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Ethical Theory and Moral Practice

, Volume 22, Issue 3, pp 685–700 | Cite as

The Impossibility of a Virtue Ethic

  • Loren E. LomaskyEmail author
Article
  • 218 Downloads

Abstract

Virtue ethics is increasingly regarded as a viable alternative to consequentialist or deontological systems of normative ethics. This paper argues that there can be no such triumvirate of contending comprehensive ethical systems. That is not because virtue is unimportant but rather because genuine virtue is excellent and therefore rare. For most people in most morally salient situations there is no possibility of virtuous response because possession of the relevant virtues simply does not obtain nor can be usefully simulated. Instead, the much more universal and important moral requirement is suitable moderation of one’s vices. Nor should it be supposed that the absence of virtue(s) necessarily diminishes the quality of an individual’s life and that person’s value to others. Rather, moral deficiencies are compatible with other excellences and may indeed contribute to them. I conclude that virtue ethics is less worthy of pursuit than vice ethics.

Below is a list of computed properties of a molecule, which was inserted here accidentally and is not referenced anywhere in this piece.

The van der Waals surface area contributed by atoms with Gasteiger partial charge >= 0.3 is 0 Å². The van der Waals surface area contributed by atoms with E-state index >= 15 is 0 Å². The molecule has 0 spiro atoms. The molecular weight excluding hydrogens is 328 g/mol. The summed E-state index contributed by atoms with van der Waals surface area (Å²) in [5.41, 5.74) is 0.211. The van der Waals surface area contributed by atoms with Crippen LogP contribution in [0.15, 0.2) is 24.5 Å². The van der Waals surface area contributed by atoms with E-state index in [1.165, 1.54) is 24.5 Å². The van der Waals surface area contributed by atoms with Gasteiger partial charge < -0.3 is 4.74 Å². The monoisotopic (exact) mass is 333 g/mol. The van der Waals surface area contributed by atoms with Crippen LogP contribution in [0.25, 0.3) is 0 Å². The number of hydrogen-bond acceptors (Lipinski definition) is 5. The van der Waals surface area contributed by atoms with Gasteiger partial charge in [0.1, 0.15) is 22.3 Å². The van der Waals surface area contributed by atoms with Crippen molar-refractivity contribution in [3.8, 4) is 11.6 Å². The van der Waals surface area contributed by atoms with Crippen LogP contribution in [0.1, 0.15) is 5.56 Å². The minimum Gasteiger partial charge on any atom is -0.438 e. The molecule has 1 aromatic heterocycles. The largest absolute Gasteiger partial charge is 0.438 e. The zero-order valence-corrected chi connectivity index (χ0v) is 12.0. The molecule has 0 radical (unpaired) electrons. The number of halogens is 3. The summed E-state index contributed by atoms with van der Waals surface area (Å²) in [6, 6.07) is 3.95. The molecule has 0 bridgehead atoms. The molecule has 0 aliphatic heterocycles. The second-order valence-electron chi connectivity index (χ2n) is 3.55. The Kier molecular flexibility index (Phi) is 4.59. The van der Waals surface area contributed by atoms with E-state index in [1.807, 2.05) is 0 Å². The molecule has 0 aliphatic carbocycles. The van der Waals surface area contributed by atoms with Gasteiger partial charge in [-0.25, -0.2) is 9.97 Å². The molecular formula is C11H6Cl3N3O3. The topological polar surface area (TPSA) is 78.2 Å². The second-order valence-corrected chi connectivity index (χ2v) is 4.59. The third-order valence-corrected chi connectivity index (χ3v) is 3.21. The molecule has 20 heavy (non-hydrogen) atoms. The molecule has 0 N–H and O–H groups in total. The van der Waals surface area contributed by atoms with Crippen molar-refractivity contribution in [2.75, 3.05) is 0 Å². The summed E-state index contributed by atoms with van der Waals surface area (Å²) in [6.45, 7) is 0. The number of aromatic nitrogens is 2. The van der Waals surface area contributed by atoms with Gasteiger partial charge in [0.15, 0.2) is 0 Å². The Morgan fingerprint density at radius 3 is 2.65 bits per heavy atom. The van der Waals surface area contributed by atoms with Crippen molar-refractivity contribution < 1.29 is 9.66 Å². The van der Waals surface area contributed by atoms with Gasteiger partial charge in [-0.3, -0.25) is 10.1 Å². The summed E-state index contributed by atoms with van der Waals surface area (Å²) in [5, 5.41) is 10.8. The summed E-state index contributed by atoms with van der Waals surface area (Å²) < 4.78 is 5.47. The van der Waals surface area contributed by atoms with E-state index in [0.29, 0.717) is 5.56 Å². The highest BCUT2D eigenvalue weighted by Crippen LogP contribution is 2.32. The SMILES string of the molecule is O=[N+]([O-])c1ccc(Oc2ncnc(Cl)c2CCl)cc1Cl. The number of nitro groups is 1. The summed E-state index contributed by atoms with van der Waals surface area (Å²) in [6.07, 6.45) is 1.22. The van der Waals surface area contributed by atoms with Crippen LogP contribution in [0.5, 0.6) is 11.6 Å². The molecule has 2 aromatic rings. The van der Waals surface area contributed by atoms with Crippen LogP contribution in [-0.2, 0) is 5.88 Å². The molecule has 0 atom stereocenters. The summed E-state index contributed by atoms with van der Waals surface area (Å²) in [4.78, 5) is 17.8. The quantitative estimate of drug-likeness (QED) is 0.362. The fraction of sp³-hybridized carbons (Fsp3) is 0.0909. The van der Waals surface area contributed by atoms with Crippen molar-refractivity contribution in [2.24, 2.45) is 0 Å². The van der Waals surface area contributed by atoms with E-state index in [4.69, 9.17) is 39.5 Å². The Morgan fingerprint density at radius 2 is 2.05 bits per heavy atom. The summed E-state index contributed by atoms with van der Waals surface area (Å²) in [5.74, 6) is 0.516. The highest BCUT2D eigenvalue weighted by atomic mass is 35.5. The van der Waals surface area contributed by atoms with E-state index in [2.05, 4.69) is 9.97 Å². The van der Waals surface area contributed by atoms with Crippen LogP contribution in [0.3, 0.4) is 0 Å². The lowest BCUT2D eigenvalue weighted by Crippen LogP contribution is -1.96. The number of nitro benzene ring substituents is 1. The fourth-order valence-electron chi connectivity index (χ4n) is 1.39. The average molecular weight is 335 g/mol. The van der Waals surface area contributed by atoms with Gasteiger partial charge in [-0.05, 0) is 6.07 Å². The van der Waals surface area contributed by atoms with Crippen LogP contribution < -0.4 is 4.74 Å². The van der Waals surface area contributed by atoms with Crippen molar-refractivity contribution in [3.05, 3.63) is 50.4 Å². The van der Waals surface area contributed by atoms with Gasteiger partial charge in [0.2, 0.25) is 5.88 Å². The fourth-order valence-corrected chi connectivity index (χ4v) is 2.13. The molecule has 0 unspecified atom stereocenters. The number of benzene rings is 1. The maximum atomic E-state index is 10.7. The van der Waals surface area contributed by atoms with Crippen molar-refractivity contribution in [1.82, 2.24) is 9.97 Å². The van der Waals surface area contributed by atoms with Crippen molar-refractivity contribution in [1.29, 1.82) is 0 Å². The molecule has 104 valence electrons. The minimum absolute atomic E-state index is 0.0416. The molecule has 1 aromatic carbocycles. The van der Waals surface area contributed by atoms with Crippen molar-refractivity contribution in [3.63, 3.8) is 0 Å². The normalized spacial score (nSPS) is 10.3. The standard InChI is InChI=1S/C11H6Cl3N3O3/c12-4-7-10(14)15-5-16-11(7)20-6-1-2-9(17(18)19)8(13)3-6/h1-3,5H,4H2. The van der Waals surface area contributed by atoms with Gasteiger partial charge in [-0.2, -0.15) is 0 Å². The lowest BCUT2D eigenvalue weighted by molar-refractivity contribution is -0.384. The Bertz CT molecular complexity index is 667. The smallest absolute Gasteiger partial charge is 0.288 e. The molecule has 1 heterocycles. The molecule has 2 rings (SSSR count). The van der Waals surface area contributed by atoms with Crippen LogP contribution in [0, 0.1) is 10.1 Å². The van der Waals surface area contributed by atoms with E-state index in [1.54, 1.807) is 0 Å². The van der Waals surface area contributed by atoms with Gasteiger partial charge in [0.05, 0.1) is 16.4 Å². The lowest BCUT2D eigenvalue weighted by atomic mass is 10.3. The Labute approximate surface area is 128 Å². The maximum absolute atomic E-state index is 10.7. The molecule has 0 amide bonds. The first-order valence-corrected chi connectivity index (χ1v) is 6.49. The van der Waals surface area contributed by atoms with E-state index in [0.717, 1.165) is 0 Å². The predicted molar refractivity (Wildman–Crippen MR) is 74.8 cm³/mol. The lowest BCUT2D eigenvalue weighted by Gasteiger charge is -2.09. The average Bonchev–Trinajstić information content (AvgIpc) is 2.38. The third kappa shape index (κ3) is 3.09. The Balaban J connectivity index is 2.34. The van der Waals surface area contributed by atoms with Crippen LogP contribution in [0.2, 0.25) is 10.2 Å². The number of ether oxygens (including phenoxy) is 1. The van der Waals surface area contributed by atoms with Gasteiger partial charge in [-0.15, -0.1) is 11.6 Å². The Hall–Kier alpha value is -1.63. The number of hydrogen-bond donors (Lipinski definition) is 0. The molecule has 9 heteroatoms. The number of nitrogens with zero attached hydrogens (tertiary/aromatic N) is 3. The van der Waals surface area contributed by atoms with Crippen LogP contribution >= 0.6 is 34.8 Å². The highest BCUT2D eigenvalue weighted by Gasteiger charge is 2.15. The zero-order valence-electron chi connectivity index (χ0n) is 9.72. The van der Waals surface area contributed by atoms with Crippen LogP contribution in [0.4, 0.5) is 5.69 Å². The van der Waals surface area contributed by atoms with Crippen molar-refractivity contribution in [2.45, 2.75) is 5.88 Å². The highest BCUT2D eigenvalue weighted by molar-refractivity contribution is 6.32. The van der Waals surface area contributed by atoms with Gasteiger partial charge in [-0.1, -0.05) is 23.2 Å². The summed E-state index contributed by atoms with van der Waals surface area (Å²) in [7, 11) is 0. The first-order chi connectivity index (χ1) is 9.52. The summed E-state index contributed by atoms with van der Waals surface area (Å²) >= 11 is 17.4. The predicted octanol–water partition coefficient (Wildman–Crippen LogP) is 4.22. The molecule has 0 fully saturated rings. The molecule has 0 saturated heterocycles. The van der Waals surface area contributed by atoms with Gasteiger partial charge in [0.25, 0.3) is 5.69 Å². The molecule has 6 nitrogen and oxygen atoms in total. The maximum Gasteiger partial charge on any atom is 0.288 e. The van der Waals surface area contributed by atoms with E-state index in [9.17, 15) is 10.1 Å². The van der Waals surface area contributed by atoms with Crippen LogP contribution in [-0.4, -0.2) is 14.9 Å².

Keywords

Vice Virtue ethics Character 

Notes

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Copyright information

© Springer Nature B.V. 2019

Authors and Affiliations

  1. 1.PhilosophyUniversity of VirginiaCharlottesvilleUSA

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